Think Twice About That Roth
Roth IRAs in Perspective
There’s a growing interest in Roth IRA accounts. The benefits are well-known, access to contributions, no required minimum distributions, and of course, tax-exempt earnings which is the main attraction for many. However, a Roth IRA may provide less financial benefit than expected. In this article, we’ll review some key points on why you may want to think twice before funding that Roth IRA.
But first, let’s clarify the perspective. The decision to use a Roth IRA is not made in a vacuum. Often it comes down to the choice of making a Roth or Traditional IRA contribution, each having different but interrelated considerations. So, we’ll look at things from that perspective -- someone who qualifies for both Roth and Traditional IRA contributions, while all else is equal. We won’t get into qualification details, but you can find the rules at the IRS website.
For those who don't qualify for Roth IRA contributions and are considering Roth 401(k)s or IRA conversions, the logic used here can still apply.
To Roth or Not
The most popular argument for using a Roth IRA is the earnings may be tax-exempt upon qualified withdrawal. In other words, money made inside the IRA may be totally tax-free! That point alone convinces many to favor Roth IRAs over their Traditional counterparts. But when it comes to taxes, nothing is really free. Here are some additional points to consider when thinking about that Roth IRA.
Roth IRA contributions are not tax-deductible. In other words, Roth contributions do not receive the upfront tax benefit Traditional IRA contributions get. Of course, Roth IRAs do provide tax-exemption for qualified withdrawals in the future. But those looking for immediate tax breaks will not get them with Roth IRAs. In addition, deductible contributions cannot be recovered, they are “use them or lose them” every year.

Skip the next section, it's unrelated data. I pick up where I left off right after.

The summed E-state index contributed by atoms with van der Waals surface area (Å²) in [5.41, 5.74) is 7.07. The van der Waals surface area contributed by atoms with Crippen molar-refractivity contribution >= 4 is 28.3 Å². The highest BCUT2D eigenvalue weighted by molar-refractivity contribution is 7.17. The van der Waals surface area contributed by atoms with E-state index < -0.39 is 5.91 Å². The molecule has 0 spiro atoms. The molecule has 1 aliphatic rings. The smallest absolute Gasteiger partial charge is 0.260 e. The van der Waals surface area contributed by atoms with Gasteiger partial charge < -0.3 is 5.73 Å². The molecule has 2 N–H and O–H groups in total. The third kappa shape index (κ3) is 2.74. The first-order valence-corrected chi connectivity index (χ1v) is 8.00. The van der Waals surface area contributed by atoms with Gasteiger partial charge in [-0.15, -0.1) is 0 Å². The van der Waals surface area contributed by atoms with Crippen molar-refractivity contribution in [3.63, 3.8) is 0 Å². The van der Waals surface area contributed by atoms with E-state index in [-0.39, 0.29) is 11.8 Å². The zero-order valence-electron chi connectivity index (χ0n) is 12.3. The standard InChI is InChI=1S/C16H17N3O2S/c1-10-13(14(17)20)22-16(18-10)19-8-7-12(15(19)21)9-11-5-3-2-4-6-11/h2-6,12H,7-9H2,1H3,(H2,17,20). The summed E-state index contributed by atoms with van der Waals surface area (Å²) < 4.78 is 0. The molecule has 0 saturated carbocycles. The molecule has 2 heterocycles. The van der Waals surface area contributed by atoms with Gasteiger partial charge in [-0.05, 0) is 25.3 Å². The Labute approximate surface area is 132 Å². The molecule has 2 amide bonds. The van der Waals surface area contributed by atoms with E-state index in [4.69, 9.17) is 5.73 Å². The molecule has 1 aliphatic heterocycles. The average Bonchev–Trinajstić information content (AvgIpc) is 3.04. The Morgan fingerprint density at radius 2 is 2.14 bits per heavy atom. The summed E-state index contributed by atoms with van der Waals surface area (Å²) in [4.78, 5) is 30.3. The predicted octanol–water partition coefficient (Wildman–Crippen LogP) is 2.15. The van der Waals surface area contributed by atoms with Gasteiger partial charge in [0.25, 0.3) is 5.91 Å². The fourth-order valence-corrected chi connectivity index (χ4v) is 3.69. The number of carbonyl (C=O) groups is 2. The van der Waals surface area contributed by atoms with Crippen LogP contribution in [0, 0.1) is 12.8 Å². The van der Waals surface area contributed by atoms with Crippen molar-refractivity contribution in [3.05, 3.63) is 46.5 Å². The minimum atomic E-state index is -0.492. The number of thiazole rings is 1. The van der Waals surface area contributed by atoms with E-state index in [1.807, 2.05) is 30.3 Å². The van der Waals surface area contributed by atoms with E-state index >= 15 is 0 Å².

Value of Tax Benefits
We don’t know what tax rates will be in the future, but it’s reasonable to assume most people make more money and are in higher tax brackets while working than in retirement. In that case, an upfront tax deduction may be more valuable than a future exemption. Put another way, are tax breaks worth more when income is higher or lower?
Control Over Taxation
Tax-deductible contributions provide some control over taxation. For example, Traditional IRA contributions help us avoid taxes now and allow us to chose when to pay them later, like years with low income. But since Roth IRA contributions are non-deductible, all the taxes are paid upfront. Again, this is counterproductive when income and tax rates are higher now than later.
A second-order consequence of non-deductibility is a Roth IRA contribution requires more dollars than a commensurate deductible contribution. For example, assuming a 25% tax burden, a $1 after-tax Roth contribution requires $1.33 (because $1.33 minus 25% tax equals $1). In contrast, a $1 before-tax Traditional IRA contribution would only require $1 (because $1 minus no tax = $1).
Seeing is Believing